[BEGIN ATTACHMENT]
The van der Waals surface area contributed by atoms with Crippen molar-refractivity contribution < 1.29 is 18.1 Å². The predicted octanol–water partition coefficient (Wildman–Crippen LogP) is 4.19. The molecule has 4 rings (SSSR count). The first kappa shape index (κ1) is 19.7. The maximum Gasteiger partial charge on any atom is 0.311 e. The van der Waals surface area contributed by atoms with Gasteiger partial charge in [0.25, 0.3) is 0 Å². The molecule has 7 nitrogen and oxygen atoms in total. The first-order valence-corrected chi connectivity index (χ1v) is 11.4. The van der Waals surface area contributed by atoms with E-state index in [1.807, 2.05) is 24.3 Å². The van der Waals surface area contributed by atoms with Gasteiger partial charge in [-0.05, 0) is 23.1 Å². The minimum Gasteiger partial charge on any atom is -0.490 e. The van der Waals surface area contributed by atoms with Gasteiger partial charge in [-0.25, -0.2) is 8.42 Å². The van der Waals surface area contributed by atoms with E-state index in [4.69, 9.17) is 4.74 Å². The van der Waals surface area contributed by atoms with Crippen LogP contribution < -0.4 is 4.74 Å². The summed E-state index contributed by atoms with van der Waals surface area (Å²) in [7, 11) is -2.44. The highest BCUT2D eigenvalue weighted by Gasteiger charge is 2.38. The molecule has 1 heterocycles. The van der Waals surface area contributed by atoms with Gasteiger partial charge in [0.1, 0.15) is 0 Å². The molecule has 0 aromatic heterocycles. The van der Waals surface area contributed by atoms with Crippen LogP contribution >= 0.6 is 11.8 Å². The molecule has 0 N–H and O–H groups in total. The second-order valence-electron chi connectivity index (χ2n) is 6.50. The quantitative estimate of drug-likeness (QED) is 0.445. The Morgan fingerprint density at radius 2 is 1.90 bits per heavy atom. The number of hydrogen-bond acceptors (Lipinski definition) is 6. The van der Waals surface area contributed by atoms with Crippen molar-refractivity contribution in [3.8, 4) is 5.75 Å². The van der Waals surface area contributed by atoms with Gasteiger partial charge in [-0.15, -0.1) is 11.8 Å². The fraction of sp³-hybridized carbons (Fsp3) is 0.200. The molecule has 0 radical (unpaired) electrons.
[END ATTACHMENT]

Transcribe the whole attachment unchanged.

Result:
The van der Waals surface area contributed by atoms with Crippen molar-refractivity contribution < 1.29 is 18.1 Å². The predicted octanol–water partition coefficient (Wildman–Crippen LogP) is 4.19. The molecule has 4 rings (SSSR count). The first kappa shape index (κ1) is 19.7. The maximum Gasteiger partial charge on any atom is 0.311 e. The van der Waals surface area contributed by atoms with Gasteiger partial charge in [0.25, 0.3) is 0 Å². The molecule has 7 nitrogen and oxygen atoms in total. The first-order valence-corrected chi connectivity index (χ1v) is 11.4. The van der Waals surface area contributed by atoms with E-state index in [1.807, 2.05) is 24.3 Å². The van der Waals surface area contributed by atoms with Gasteiger partial charge in [-0.05, 0) is 23.1 Å². The minimum Gasteiger partial charge on any atom is -0.490 e. The van der Waals surface area contributed by atoms with Gasteiger partial charge in [-0.25, -0.2) is 8.42 Å². The van der Waals surface area contributed by atoms with E-state index in [4.69, 9.17) is 4.74 Å². The van der Waals surface area contributed by atoms with Crippen LogP contribution < -0.4 is 4.74 Å². The summed E-state index contributed by atoms with van der Waals surface area (Å²) in [7, 11) is -2.44. The highest BCUT2D eigenvalue weighted by Gasteiger charge is 2.38. The molecule has 1 heterocycles. The van der Waals surface area contributed by atoms with Gasteiger partial charge in [0.1, 0.15) is 0 Å². The molecule has 0 aromatic heterocycles. The van der Waals surface area contributed by atoms with Crippen LogP contribution >= 0.6 is 11.8 Å². The molecule has 0 N–H and O–H groups in total. The second-order valence-electron chi connectivity index (χ2n) is 6.50. The quantitative estimate of drug-likeness (QED) is 0.445. The Morgan fingerprint density at radius 2 is 1.90 bits per heavy atom. The number of hydrogen-bond acceptors (Lipinski definition) is 6. The van der Waals surface area contributed by atoms with Crippen molar-refractivity contribution in [3.8, 4) is 5.75 Å². The van der Waals surface area contributed by atoms with Gasteiger partial charge in [-0.15, -0.1) is 11.8 Å². The fraction of sp³-hybridized carbons (Fsp3) is 0.200. The molecule has 0 radical (unpaired) electrons.